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Howland's Dan Moody merges brains with brawn

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Dan Moody, Howland DT & center

Staff report

Howland

Dan Moody isn’t sure what he’ll be doing 10 years from now, but he knows it won’t be sweeping floors.

Following a recent afternoon session of conditioning at Howland’s Richard Lombardo Stadium, the two-way senior lineman was busy cleaning the floor of the Tigers’ locker room with a push broom.

“We’ve got to put the stools up, sweep and mop the floor and make sure everything looks good,” Moody said of the chores that are assigned to four different players each week.

“This is our home for the rest of the season, so we’ve got to keep it nice,” Moody said of the duty that was being shared with Anthony Stanko, Dan Russell and Devion Smith recently.

“We come in here for practice, plus we’ve got to sleep in here and eat in here, too,” said Moody, who, in 10 years, may have his own medical practice.

It’s possible for the top-ranked student in Howland’s senior class of approximately 270.

Moody, with a 4.0 grade-point-average, has offers from Harvard, Cornell and Butler in Indianapolis.

He visited Harvard this summer and last year, watched a football game at Cornell, where his cousin, former Lakeview standout Ben Moody, plays.

“We’ll see how the season plays out and make a decision later in the school year.”

Dan Moody, who turns 18 today, will be a third-year starter for the Tigers. The 6-3, 245-pounder returns as a defensive tackle, but his offensive position will switch to center, a position he played as a sophomore.

Moody played one game at center last year when now-graduated Chuck Sayre got hurt.

“I practice at a ton of positions just in case they always need me,” Moody said. “I’m ready to fill in wherever.”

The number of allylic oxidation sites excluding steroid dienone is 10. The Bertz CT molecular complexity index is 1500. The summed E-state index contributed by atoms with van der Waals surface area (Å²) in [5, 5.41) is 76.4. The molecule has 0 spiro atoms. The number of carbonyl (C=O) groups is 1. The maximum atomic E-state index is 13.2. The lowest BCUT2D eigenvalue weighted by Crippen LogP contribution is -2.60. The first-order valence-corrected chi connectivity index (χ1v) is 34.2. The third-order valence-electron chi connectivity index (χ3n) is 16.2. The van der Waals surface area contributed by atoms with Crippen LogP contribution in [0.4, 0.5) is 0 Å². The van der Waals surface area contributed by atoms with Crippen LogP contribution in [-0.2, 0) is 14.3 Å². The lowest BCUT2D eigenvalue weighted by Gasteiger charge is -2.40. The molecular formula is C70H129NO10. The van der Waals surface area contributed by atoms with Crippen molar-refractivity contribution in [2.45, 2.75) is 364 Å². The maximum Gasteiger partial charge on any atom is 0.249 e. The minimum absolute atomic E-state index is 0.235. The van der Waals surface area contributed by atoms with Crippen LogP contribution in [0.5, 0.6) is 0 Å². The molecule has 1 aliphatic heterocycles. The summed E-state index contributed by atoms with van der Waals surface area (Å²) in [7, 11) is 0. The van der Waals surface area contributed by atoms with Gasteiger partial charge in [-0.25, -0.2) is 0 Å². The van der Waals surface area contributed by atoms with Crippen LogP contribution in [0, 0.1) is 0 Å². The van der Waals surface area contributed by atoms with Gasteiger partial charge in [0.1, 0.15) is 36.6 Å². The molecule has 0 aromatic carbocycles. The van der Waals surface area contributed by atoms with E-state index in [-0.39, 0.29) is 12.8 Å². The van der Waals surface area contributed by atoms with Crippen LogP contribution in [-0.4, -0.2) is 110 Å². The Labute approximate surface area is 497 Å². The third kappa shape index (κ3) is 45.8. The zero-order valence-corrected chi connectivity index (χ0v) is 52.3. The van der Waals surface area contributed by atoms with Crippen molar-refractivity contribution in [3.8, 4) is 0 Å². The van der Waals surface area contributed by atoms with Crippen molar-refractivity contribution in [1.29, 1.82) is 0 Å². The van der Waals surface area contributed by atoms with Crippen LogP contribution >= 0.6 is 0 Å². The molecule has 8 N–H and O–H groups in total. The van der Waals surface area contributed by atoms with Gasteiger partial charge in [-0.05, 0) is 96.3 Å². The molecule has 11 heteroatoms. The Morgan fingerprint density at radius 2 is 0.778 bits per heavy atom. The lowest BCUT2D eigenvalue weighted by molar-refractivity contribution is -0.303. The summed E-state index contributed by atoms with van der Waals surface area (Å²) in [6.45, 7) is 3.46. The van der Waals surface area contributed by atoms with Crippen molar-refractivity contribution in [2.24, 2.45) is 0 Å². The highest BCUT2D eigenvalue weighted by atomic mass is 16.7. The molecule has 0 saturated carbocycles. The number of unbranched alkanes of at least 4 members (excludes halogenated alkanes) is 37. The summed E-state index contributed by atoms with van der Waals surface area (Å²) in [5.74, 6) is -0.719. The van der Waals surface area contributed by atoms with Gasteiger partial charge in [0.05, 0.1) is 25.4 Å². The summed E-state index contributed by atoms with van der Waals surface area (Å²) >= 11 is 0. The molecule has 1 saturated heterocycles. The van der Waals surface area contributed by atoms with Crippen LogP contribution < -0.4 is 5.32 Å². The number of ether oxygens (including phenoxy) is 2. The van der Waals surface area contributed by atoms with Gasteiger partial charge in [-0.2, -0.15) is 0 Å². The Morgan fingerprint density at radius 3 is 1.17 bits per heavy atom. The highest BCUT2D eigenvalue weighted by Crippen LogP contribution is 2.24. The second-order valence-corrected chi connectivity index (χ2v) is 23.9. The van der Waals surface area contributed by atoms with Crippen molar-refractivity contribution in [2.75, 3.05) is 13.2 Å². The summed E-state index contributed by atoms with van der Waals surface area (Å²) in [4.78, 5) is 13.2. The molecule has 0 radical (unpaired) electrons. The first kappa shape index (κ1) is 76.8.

With Tim Parana gone, juniors Brendan Cope and Eric Lockney are vying for the quarterback spot.

Moody feels comfortable with either.

“They both have a great sense of leadership in the huddle,” Moody said. “You can tell they’re confident in their position.”

On the line, he’s surrounded by right tackle Anthony Stanko, Alec Ciferno, Cory Clement and Mike Kalkbrenner. Stanko is committed to Penn State. Ciferno moved from tackle to right guard.

Along with his muscles, Moody’s cerebrum is an asset.

“I know not just my position, but I need to know what the guards are doing and what the tackles need to be doing so that, if people are mixed up coming out of the huddle, I could help them out.”

Quickness is another strength.

“I’ve got good footwork for a bigger guy. That’s why I can play defense as well as offense.”

Although Dan O’Brien’s catch of Parana’s post route pass was the game-winner in the Harding game last September, Moody considered Howland’s offensive attack more run-heavy, yards-wise, in 2010.

“This year we might have some more passing that we’re going to be implementing, more spread formations we’re putting in, so I think this year will be more balanced in that aspect.”

When playing Howland, Moody said, opponents put 9 to 10 players in the box.

“We always have a great, dominating line that gets great push off the ball, so teams usually get ready to put some guys in the box. We’ve got a horse at running back with Devion [Smith]. We’re not going to try to throw the ball 50 yards a game when we have a running back like that.”

Defensively, nine of 11 starters return on defense.

“We’ve got a lot of leadership, play experience and knowledge,” Moody said of the unit. “Everyone runs to the ball and everyone moves their feet and gang tackles. That’s how we play defense.”

The Tigers were 9-1 in 2009 and 10-1 last season.

Although the team philosophy is to play one-week-at-a-time and not look ahead, the big picture is always in the back of their minds.

“We’re looking for game 15. We’re not looking for games 1-10 anymore. Our goal is game 15.”

For starters, however, attention must be paid to the micro-season.

“There are games on the schedule everybody’s looking at and saying, ‘Hey, that’s going to be a great game,’ Moody said. “But, right now, it’s week one and we’re not thinking about anybody but Lakeside.”

Ten years from now, Moody might be on the sidelines, maybe as an orthopedic doctor.

“I’d like something where I can stick around the game of football. I’d love to come back in 10 years and be on the sidelines, seeing the Tigers winning some games.”



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